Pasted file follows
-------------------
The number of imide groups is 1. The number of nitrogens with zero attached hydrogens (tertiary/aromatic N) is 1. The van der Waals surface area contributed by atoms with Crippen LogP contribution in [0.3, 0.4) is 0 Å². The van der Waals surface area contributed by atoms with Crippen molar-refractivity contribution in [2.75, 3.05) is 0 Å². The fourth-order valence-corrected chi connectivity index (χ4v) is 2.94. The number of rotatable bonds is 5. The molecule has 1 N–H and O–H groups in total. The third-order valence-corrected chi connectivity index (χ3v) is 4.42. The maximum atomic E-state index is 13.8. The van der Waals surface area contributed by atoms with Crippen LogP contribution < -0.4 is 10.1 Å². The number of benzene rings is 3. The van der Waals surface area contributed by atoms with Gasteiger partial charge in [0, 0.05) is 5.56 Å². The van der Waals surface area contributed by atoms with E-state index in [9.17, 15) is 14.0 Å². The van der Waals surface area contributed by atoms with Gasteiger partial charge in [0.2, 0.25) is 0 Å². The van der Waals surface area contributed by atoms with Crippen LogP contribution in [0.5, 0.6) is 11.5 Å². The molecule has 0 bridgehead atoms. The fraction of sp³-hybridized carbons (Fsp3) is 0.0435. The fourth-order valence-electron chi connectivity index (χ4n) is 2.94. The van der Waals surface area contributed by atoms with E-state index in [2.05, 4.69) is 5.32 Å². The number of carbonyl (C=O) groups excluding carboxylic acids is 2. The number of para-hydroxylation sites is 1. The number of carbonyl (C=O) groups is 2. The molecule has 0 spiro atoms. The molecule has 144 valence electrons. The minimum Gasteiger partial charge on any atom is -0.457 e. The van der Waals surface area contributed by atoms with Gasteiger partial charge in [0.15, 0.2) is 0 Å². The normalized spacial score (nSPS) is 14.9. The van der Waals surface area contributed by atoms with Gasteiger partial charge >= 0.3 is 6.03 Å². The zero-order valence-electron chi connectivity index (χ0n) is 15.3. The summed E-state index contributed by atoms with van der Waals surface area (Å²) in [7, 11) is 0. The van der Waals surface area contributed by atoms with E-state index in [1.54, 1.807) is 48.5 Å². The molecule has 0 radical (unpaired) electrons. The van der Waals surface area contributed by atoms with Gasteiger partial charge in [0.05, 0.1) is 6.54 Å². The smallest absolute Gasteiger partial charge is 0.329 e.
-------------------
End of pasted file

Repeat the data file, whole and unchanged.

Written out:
The number of imide groups is 1. The number of nitrogens with zero attached hydrogens (tertiary/aromatic N) is 1. The van der Waals surface area contributed by atoms with Crippen LogP contribution in [0.3, 0.4) is 0 Å². The van der Waals surface area contributed by atoms with Crippen molar-refractivity contribution in [2.75, 3.05) is 0 Å². The fourth-order valence-corrected chi connectivity index (χ4v) is 2.94. The number of rotatable bonds is 5. The molecule has 1 N–H and O–H groups in total. The third-order valence-corrected chi connectivity index (χ3v) is 4.42. The maximum atomic E-state index is 13.8. The van der Waals surface area contributed by atoms with Crippen LogP contribution < -0.4 is 10.1 Å². The number of benzene rings is 3. The van der Waals surface area contributed by atoms with Gasteiger partial charge in [0, 0.05) is 5.56 Å². The van der Waals surface area contributed by atoms with E-state index in [9.17, 15) is 14.0 Å². The van der Waals surface area contributed by atoms with Gasteiger partial charge in [0.2, 0.25) is 0 Å². The van der Waals surface area contributed by atoms with Crippen LogP contribution in [0.5, 0.6) is 11.5 Å². The molecule has 0 bridgehead atoms. The fraction of sp³-hybridized carbons (Fsp3) is 0.0435. The fourth-order valence-electron chi connectivity index (χ4n) is 2.94. The van der Waals surface area contributed by atoms with E-state index in [2.05, 4.69) is 5.32 Å². The number of carbonyl (C=O) groups excluding carboxylic acids is 2. The number of para-hydroxylation sites is 1. The number of carbonyl (C=O) groups is 2. The molecule has 0 spiro atoms. The molecule has 144 valence electrons. The minimum Gasteiger partial charge on any atom is -0.457 e. The van der Waals surface area contributed by atoms with Gasteiger partial charge in [0.15, 0.2) is 0 Å². The normalized spacial score (nSPS) is 14.9. The van der Waals surface area contributed by atoms with Gasteiger partial charge >= 0.3 is 6.03 Å². The zero-order valence-electron chi connectivity index (χ0n) is 15.3. The summed E-state index contributed by atoms with van der Waals surface area (Å²) in [7, 11) is 0. The van der Waals surface area contributed by atoms with E-state index in [1.54, 1.807) is 48.5 Å². The molecule has 0 radical (unpaired) electrons. The van der Waals surface area contributed by atoms with Gasteiger partial charge in [0.05, 0.1) is 6.54 Å². The smallest absolute Gasteiger partial charge is 0.329 e.